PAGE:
With the Turkish authorities blocking online access to Wikipedia across the country, multiple “mirror” websites – sites designed to reproduce the content of Wikipedia, which is constantly being updated – have sprung up.
It has been more than one month since Turkey blocked Wikipedia, the popular crowdsourced encyclopedia. With each day, it is becoming more apparent just how vital a role the platform plays in helping users find and share reliable information online.
Students, reporters and TV series fanatics alike are struggling under the block. While tech-savvy Turkish internet users are accustomed to using circumvention tools to access blocked content – a recent New York Times article reported that Turkey has the third-highest VPN prevalence in the world – many habitual Wikipedia users do not fall into that category.
Although Turkey has blocked articles on Wikipedia since 2008, as noted in a recent report by the Berkman Klein Center for Internet & Society at Harvard University, these blocks are in keeping with regular censorship of the internet since 2007, when the Internet Law (No. 5651) was passed. With the wholesale censorship of Wikipedia, Turkey has become only the second known country in the world, after China, to block Wikipedia.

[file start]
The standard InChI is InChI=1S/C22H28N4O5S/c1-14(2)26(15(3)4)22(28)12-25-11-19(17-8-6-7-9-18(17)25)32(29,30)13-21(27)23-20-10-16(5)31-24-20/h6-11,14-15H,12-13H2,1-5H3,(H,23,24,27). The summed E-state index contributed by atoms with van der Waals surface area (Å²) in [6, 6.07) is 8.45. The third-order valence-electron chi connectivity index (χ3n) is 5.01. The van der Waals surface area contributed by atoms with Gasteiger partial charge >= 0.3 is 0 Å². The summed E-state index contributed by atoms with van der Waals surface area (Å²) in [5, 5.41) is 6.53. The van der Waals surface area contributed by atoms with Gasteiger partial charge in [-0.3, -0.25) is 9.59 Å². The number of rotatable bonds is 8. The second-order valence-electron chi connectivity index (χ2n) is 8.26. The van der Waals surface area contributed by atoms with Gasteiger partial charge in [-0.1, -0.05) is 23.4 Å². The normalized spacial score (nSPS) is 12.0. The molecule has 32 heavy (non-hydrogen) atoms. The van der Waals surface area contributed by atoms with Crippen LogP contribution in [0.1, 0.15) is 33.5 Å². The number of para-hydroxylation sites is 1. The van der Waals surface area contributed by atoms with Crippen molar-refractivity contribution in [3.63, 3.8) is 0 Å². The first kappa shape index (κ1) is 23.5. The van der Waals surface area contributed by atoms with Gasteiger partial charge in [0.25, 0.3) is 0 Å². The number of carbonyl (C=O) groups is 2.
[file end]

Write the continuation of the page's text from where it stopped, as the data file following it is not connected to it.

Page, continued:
While the platform remains blocked, multiple “mirror” websites – sites designed to reproduce the content of Wikipedia, which is constantly being updated – have sprung up. One such solution came from IPFS (the Inter-Planetary File System) when the platform put all of Turkish Wikipedia on their decentralised peer-to-peer hosting network, which does not rely on the domain name system, and thus is very difficult to fully censor. The content is thus accessible regardless of the government ban.
In a blog post, IPFS described their effort:
“Upon hearing the news [of Wikipedia being blocked], we revived an effort to put snapshots of Wikipedia on IPFS, so that people may be able to read it in a decentralised and distributed way. This can help people to at least view all of the Wikipedia content, even if they cannot reach Wikipedia.org itself.”
IPFS also emphasised that they did this independently of the Wikimedia Foundation, and that what they’ve published are screenshots, not live or dynamic versions of the site.
Wikimedia has been involved in other efforts to get round the block, however. Cristian Consonni of Wikimedia Italy has created both tr.vikiansiklopedi.org, a Wikipedia mirror website, and WikiMirror, an open source project that anyone can use to host similar mirror websites if their country ever bans Wikipedia.
Consonni told Global Voices contributor and Asia Community Catalyzer at Mozilla Subhashish Panigrahi about mirroring for Wikipedia on Panigrahi’s ‘Open Speaks’ podcast. Below is a short excerpt from their interview:
“It’s not a complete copy. [It’s] a proxy a mirror – you access a different URL which is not the usual url and what you see is taken from Wikipedia. Essentially the server redirects your request to the real wikipedia so you can see it even if you are in Turkey where Wikipedia is blocked, because that work is done by a server which is not in Turkey. Mirroring is one of the easiest ways to make Wikipedia content available.”